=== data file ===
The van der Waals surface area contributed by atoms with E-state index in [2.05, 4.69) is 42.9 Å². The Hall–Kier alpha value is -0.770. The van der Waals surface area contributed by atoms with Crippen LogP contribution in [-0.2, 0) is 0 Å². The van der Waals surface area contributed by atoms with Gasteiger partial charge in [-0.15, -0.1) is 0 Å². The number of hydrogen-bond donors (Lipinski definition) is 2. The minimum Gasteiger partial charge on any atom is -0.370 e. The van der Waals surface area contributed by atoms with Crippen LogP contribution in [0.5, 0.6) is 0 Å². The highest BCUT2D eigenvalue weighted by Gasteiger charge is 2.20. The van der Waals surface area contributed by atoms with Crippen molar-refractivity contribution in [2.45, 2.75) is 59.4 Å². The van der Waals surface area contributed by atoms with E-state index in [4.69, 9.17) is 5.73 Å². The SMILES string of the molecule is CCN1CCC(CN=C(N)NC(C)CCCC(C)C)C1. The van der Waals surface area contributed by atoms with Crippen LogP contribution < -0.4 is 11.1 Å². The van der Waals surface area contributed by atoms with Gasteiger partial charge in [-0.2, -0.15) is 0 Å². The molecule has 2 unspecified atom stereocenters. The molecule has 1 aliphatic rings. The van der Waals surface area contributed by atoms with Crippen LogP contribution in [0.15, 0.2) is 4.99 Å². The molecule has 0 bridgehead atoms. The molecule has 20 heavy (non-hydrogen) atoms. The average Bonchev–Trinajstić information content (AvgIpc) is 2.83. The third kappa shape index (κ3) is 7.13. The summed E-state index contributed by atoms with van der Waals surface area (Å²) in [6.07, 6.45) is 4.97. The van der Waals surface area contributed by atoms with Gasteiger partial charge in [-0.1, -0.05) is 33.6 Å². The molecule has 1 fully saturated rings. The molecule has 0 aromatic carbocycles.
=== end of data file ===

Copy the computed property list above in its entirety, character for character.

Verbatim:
The van der Waals surface area contributed by atoms with E-state index in [2.05, 4.69) is 42.9 Å². The Hall–Kier alpha value is -0.770. The van der Waals surface area contributed by atoms with Crippen LogP contribution in [-0.2, 0) is 0 Å². The van der Waals surface area contributed by atoms with Gasteiger partial charge in [-0.15, -0.1) is 0 Å². The number of hydrogen-bond donors (Lipinski definition) is 2. The minimum Gasteiger partial charge on any atom is -0.370 e. The van der Waals surface area contributed by atoms with Crippen LogP contribution in [0.5, 0.6) is 0 Å². The highest BCUT2D eigenvalue weighted by Gasteiger charge is 2.20. The van der Waals surface area contributed by atoms with Crippen molar-refractivity contribution in [2.45, 2.75) is 59.4 Å². The van der Waals surface area contributed by atoms with E-state index in [4.69, 9.17) is 5.73 Å². The SMILES string of the molecule is CCN1CCC(CN=C(N)NC(C)CCCC(C)C)C1. The van der Waals surface area contributed by atoms with Crippen LogP contribution < -0.4 is 11.1 Å². The van der Waals surface area contributed by atoms with Gasteiger partial charge in [-0.2, -0.15) is 0 Å². The molecule has 2 unspecified atom stereocenters. The molecule has 1 aliphatic rings. The van der Waals surface area contributed by atoms with Crippen LogP contribution in [0.15, 0.2) is 4.99 Å². The molecule has 0 bridgehead atoms. The molecule has 20 heavy (non-hydrogen) atoms. The average Bonchev–Trinajstić information content (AvgIpc) is 2.83. The third kappa shape index (κ3) is 7.13. The summed E-state index contributed by atoms with van der Waals surface area (Å²) in [6.07, 6.45) is 4.97. The van der Waals surface area contributed by atoms with Gasteiger partial charge in [-0.1, -0.05) is 33.6 Å². The molecule has 1 fully saturated rings. The molecule has 0 aromatic carbocycles.